In 1651 Oliver Cromwell defeated Charles and began the commonwealth. The Irish Catholic rebellion was in full swing in Ireland and the English sent the Presbyterian/Covenanter Scottish armies (who called themselves God's army) to stop them.

Catholicism was outlawed in Ireland and the Scots (fighting for the English) tried to convert the Irish Catholic Papists to the Presbyterian faith. That failed because the Scots didn't want to tell people what to believe. So Cromwell's army took over to enforce the English law.

Andrew Picken/Picon still believed, as most Scots did, in religious freedom and wanted to avoid that war because it seemed to him to be hypocritical. So he took his family to France to the town that his father had previously lived in.

The families enjoyed a peaceful existence in France until 1685 when they revoked the Edict of Nantes. There was no more religious freedom in France unless you were Catholic. This was a good reason for Andrew and his family to return to Scotland and find their relatives. So Robert and Esther, his parents and his children, and a host of French friends all went to Scotland to practice the Presbyterian faith. They became split on the subject of becoming Covenanters. Most believed that everyone should have the freedom to choose their religion. The Covenanters believed only in the right to be Presbyterian. The Catholics believed they were the one true religion.

This is what David Cody, Assistant Professor of English, Hartwick College had to say about the Covenanters.

"The Covenanters were supporters of the Scottish Covenant of 1638, which was a national protest against the ecclesiastical innovations in the Scottish Church imposed at Edinburgh and subscribed to by various nobles, ministers, and burgesses. Those who signed the Covenant, which was initially neither anti-royalist nor anti-Episcopalian, though it became both, declared that they would defend their religious beliefs against any changes not mandated by free assemblies and the Scottish Parliament. The term was also applied to their spiritual heirs who opposed the reintroduction of episcopacy in 1662.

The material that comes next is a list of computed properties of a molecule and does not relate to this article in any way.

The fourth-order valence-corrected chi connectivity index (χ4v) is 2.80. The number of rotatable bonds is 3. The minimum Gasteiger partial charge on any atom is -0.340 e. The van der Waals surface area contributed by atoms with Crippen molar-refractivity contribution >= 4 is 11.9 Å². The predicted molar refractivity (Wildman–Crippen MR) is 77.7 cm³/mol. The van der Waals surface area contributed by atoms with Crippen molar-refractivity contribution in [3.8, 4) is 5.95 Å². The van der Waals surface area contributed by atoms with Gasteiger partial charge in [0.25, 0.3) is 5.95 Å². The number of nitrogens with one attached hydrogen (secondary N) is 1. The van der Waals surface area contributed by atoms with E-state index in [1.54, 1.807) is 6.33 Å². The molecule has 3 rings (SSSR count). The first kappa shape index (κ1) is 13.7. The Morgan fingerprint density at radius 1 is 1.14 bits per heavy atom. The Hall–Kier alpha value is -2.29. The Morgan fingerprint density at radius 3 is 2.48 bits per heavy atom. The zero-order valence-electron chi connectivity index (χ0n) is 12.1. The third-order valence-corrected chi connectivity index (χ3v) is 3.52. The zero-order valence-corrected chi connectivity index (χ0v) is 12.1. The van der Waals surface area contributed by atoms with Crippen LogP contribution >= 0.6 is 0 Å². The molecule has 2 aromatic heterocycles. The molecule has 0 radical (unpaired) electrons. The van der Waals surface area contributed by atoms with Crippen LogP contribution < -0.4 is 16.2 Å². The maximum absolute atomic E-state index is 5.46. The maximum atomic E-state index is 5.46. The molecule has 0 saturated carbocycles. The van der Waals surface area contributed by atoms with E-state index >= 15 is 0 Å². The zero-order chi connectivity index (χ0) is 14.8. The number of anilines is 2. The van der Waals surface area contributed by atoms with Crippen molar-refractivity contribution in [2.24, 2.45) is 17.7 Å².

"Some Covenanters were also signatories of the Apologetical Declaration which declared war on all established political officials, soldiers, judges, conformist ministers, and informers. This document, however, provoked a response upon the part of the authorities which became known as the Killing Times: during 1684-85, at least 78 persons were summarily executed for refusing to retract their allegiance to the declaration, and many others were executed after trial. Despite often brutal repression, especially during the period between 1678 and 1685, the excluded ministers, supported by the local aristocracy and independent peasantry, maintained an underground church in the south-western parts of Scotland."

South Western Scotland is where our ancestors moved to at the time, Kintyre.

But in England the Covenanters were quelled and the Presbyterians were the lowest of second class citizens. Presbyterian marriages were considered not valid and they were labeled as fornicators. Anyone seen with a Presbyterian Covenanter was arrested with him and whole prisons were built to house them. It was a bad time near the border for humble Scottish cattle ranchers who were just trying to make a living.

Their land could no longer support them due to the ravages of war, and the English demanded outrageous taxes and rents. This caused so many people to leave Scotland that whole towns were left deserted. The massive emigration was compared to great swarms of bees rising out of the field.